A Land of Ancient Culture
Where Ararat and Alagez Rear Their Summits to the Skies
Where Lake Sevan Extends its Waters
Where Foaming Streams Roar Down Mountain Chasms
Here lives one of the most ancient peoples of the world – The Armenians. As early as 2,500 years ago, Armenia was mentioned in historical documents. The ancient historians Herodotus and Xenophon wrote of the country of shepherds, of the Armenians, of their habits and customs. Situated on the very boundary of Europe and Asia. Armenia was invaded and ravished for many centuries by numerous conquerors who devastated the rich culture of ancient Armenia and destroyed the people of the country, and even at the present day, relics of this ancient culture can be seen in Armenia, silent witness to its past history – ancient architecture, sculpture and documents. USSR in Construction, “Soviet Armenia,” February 1936
The Armenians are one of the most ancient peoples in the world. After thousands of years they have now again acquired
A country of their own.
Everything in this reborn country,
Its agriculture, is new.
The gaze of hundreds of thousands of Armenians scattered over the face of the earth turns toward Soviet Armenia, now free from oppression, poverty and permanent fear of the conqueror.
For two and half thousand years the Assyrians, Babylonians, Persians, Greeks, Byzantines, Arabians, Mongols, Seldjuks, Osmans and the Russian Tsarist Satraps plundered and tortured the peaceable Armenian people. The conquering hordes marched through the country leaving ruin and death in their train.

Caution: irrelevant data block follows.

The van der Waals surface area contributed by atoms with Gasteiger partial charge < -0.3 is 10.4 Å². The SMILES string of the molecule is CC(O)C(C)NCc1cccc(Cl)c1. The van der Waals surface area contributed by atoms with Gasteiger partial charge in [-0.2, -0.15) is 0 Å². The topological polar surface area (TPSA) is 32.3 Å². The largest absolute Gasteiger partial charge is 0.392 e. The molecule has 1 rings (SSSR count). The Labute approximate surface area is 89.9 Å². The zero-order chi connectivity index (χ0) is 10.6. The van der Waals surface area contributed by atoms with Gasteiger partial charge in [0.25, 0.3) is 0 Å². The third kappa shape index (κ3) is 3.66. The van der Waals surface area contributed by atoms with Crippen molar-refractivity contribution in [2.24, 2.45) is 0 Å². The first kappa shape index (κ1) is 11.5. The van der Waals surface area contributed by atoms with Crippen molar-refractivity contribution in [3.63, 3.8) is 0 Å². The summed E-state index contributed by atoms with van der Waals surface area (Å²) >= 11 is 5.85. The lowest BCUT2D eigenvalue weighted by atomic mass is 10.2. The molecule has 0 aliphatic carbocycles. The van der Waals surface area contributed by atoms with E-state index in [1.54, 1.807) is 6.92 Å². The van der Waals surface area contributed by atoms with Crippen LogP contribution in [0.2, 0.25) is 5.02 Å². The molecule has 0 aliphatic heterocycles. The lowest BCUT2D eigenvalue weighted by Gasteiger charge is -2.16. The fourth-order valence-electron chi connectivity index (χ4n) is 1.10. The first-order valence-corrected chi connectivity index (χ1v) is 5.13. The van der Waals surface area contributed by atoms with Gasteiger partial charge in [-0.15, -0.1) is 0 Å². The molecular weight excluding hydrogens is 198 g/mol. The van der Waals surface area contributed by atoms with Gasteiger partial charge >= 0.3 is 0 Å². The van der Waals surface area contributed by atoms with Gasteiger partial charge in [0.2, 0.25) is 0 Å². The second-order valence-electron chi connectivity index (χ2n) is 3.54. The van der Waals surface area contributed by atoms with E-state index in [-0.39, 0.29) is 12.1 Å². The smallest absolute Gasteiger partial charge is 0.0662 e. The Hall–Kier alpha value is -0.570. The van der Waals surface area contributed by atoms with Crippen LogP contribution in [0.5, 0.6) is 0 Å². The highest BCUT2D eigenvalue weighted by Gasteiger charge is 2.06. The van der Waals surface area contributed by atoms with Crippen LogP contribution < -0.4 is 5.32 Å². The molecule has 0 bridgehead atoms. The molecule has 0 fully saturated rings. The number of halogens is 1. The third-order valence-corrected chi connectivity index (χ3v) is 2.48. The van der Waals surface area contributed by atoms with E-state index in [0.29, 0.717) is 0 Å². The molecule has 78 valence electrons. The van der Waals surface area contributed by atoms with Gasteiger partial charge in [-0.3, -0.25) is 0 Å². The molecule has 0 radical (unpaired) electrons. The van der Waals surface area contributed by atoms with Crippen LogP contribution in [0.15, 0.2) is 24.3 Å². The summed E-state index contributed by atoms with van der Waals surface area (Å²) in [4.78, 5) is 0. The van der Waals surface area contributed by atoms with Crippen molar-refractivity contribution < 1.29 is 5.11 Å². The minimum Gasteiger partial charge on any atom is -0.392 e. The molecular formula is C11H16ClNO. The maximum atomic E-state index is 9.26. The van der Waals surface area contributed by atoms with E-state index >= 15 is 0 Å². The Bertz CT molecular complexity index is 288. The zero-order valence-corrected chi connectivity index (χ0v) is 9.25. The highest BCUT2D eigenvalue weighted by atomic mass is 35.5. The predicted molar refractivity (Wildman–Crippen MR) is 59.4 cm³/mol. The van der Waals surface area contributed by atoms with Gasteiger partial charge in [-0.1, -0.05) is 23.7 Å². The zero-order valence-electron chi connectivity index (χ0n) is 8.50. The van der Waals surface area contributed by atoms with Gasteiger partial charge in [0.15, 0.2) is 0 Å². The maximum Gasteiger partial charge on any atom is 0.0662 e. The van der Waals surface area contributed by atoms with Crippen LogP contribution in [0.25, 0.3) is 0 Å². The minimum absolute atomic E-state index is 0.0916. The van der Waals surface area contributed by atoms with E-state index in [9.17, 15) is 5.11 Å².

Not so long ago, in 1915, [a chronology is here] under the rule of the Young Turks, two-thirds of the Armenian people were exterminated (“Approximately one and a half million Armenians were killed from 1915-1923. The remaining part was either islamized or exiled“). The notorious [Mehmet] Talaat Pasha [(1874-1921)] cynically declared that “There is no longer any Armenian problem, because there are no longer any Armenians.”
To commemorate the 100th anniversary of the Armenian Genocide I am posting several page spreads from USSR in Construction, “Soviet Armenia,” February 1936 and a few pages from the article “Armenian Soviet Socialist Republic,” in USSR in Construction, September – December 1937. (The complete text, the images above, and a few more can be found in an old Fansinaflashbulb post.) These pages portray and promote the Soviet construction of Armenia after the, in part, Ottoman destruction and an agrarian past. “The Armenian republic that emerged at the end of the first world war represented only a small part of historic Armenia. It was briefly independent before becoming part of the Soviet Union until 1991, when it regained its independence. Turkish (western) Armenia disappeared from the maps.” (The Guardian, April 16, 2015.)
The 1949 United Nations Convention on the Prevention and Punishment of the Crime of Genocide defines genocide as:
“Any of the following acts committed with intent to destroy, in whole or in part, a national, ethnical, racial or religious group, as such: killing members of the group; causing serious bodily or mental harm to members of the group; deliberately inflicting on the group conditions of life calculated to bring about its physical destruction in whole or in part; imposing measures intended to prevent births within the group; [and] forcibly transferring children of the group to another group.” The Guardian, April 23, 2015
April 24, 1915 is the day when the Ottoman Empire began its systematic and premeditated genocide against the Armenian people by arresting hundreds of Armenian and Christian intellectuals and leaders in Constantinople. They were later executed. An estimated 1.5 million Armenians were killed between 1915 and 1922. It’s hard to understand that the Turkish Government, under President Recep Tayyip Erdoğan, continues to deny the Armenian Genocide. And it’s disappointing that President Obama hasn’t publicly acknowledged the Armenian Genocide, even though he called for the passage of the Armenian Genocide Resolution when he was a Senator in 2008 . The United States has not officially recognized the Armenian Genocide. If atrocities, like the Armenian Genocide, are not acknowledged, it becomes more difficult to prevent them in the future.